Next morning, with just a few drops of diesel in the tank, we set off to find a petrol station, local currency and the gifts. Yes, inspired by Top Gear, Steve suggested we should all buy each other the most extravagant present we could find for $10 and carry it in our vehicles. A few hours later, we found it, a lovely wedding dress that had seen better days and after some negotiation using Google Translate, it was ours, within budget!

The roads were not too bad and it was all a bit dry and boring but everything was about to change, as we headed into the wild.


The biggest walnut forest in the world

Arslanbob is an incredibly busy village in central Kyrgyzstan home to the biggest wild walnut forest in the world. The legend has it that it was Prophet Mohamed who sent the walnut seeds to a disciple of him who was on a trip to find paradise on Earth. Such a mystic place was the perfect spot to exchange the gold, frankincense and myrrh… or whatever it was that we had bought for each other.

A helpful man from the tourist office showed us the best places to set up our camp and the local market served as a good source of fresh vegetables for tonight’s family stew. After our first river crossing of the rally (just a small one to start with) we were ready to chill and open our presents.


The scenery was truly beautiful, an huge green field facing the walnut forest at about 1600 metres. Despite the freezing cold water, a few of us went for a quick dip in the nearby river to get rid of all the dust collected in the road and as the sun was starting to hide behind the mountains we exchanged our presents: a wedding dress, a mannequin half-man half-woman and a baby walker. We were definitely going to attract some attention now.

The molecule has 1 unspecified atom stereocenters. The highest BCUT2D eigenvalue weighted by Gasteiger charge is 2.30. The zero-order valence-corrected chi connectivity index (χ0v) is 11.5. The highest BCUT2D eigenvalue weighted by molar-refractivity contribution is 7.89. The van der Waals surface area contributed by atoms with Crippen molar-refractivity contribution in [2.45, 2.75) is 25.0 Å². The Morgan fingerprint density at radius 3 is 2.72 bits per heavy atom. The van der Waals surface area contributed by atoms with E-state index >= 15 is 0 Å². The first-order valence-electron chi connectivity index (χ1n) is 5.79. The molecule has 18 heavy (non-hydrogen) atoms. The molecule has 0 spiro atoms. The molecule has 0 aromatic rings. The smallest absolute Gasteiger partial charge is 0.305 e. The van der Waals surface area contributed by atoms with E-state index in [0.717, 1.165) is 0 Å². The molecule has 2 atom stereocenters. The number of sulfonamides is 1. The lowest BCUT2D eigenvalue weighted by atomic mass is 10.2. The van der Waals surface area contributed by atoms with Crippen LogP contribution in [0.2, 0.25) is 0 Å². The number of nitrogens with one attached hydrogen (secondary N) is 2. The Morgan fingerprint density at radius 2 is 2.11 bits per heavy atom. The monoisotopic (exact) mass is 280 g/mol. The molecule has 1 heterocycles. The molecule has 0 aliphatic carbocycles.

Off to Son Kol, or not

There are a few ways to get to Kazakhstan from Arslanbob and the convoy decided to cut through the country using a secondary road that would lead us to Son Kol, which at more than 3000 metres, is one of the main attractions of Kyrgyzstan. It was only a few hundred kilometres away and, judging by the map, it was definitely doable the next day. Once again, wrong.


The secondary road turned out to be a dirt track with our top speed roughly 45 kph. The heat and the rotten road were taking a toll on our enthusiasm. And then we saw it, an enormous mountain pass that laughs at the Transfagarasan Highway (Romania) that would take us as high as 3100 metres. Slowly, we made our way up, dealing with every corner at no more than 20 kph, having to use first gear a few times. But once at the summit, we realised it was all worth it.


There was no chance we would make it to the lake that day on these roads and as soon as we crossed the pass it was time to find a camping spot, start a fire and rest. We treated our fellow ralliers with our first Spanish omelette of the trip and to top it all of, there was cold beer and marshmallows for everyone. It was not Son Kol, but life was good.


Coming up

Will we make it to Son Kol? How will the roads be? Find out in our next blog post 🙂